“Requiring radio broadcasters to prioritize CAP alerts over legacy alerts should result in optimizing the audio quality of the alert messages they broadcast, including rendering audio messages comprehensible that might otherwise be less intelligible had the legacy audio been broadcast instead. We find improving the audio quality of alerts to be an important public interest benefit, and we therefore decline to exempt radio broadcasters from the CAP prioritization requirements.”

The FCC was persuaded that requiring CAP polling immediately upon detection of a legacy alert, as originally proposed, would be counterproductive.

It explains that when an alert is sent in both CAP and legacy formats, in many cases, the CAP version will not appear on the IPAWS server until a few seconds after EAS participants have received the legacy alert header code.

“Accordingly, a rule requiring immediate polling would fail to detect many CAP alerts by polling too early. By delaying the required polling until at least 10 seconds after receipt of the legacy alert’s initial header code, we allow sufficient time for the CAP version of the alert to appear and be retrieved, and we significantly reduce the risk that an EAS Participant will send a legacy alert when a CAP version is available,” the FCC said in the R&O.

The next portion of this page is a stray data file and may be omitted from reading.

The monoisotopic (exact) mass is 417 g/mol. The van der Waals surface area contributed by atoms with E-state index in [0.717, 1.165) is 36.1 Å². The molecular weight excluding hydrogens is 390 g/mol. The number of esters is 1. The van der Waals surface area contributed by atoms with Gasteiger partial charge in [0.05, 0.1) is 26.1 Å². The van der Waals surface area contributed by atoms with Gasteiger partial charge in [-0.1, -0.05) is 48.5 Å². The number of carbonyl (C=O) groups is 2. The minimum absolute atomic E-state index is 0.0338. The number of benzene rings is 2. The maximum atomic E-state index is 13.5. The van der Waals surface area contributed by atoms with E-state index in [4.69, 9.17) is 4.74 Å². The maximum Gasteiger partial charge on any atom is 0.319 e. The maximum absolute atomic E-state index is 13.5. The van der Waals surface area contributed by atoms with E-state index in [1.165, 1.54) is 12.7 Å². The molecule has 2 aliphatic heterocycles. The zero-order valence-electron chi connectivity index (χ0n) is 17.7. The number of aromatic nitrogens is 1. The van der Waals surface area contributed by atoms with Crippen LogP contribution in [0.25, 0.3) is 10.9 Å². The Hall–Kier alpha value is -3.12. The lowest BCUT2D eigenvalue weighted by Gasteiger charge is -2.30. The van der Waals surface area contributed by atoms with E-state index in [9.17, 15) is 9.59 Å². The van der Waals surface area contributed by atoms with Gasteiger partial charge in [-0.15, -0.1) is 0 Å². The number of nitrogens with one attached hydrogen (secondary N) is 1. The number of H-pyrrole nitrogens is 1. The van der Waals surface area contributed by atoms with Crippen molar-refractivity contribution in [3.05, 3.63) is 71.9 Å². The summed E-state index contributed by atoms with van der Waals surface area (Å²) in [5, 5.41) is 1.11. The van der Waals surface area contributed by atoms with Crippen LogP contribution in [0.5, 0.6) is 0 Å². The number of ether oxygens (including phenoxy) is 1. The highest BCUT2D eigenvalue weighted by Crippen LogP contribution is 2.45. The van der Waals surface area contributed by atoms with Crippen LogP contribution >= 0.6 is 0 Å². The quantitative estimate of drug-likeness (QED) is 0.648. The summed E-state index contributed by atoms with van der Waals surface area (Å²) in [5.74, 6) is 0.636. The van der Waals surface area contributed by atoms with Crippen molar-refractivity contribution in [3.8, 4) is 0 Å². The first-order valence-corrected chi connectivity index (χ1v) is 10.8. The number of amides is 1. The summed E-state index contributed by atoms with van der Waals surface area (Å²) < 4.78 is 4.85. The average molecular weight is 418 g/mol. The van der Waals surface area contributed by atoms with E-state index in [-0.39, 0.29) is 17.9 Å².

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CAP-formatted messages are disseminated over the IPAWS platform. Triggered EAS and web-based CAP polling and prioritizing requirements for EAS participants would exclude EAN [Presidential Alert], NPT [National Periodic Test] and RWT [Required Weekly Test], the FCC says. 

Currently, only video service EAS participants are required to display the messages in the form of visible content, but EAS proponents believe HD Radio could play an increased role in EAS alerting by adding visual components to radio broadcasters’ messaging. 

Xperi has told the FCC that HD Radio emergency alerting is already utilized on at least 321 radio stations in the United States. HD Radio services support text and image transmission, Xperi says, and can transmit non-real-time files to support additional messaging.

The FCC R&O being circulated for tentative consideration also would improve the effectiveness of EAS by clarifying outmoded language used in connection with national emergency alerts for video-based services like TV stations, including how such alerts are visually displayed. Such an alert would label it as a “National Emergency Message” and the alert originator as the “United States Government” if the R&O is adopted.

In addition, the message sent to the public during national EAS tests would announce a “Nationwide Test of the Emergency Alert System” rather than a “National Periodic Test,” according to the FCC.

The FCC monthly meeting is scheduled for Sept. 29 at 10:30 a.m. EDT in the Commission Meeting Room of the Federal Communications Commission in Washington, D.C.

There is a lot going on around EAS; Rosenworcel recently announced that she is circulating another proposal aimed at improving the cybersecurity of the alerting system. But that NPRM does not appear on the list of agenda items released by her office for the September meeting.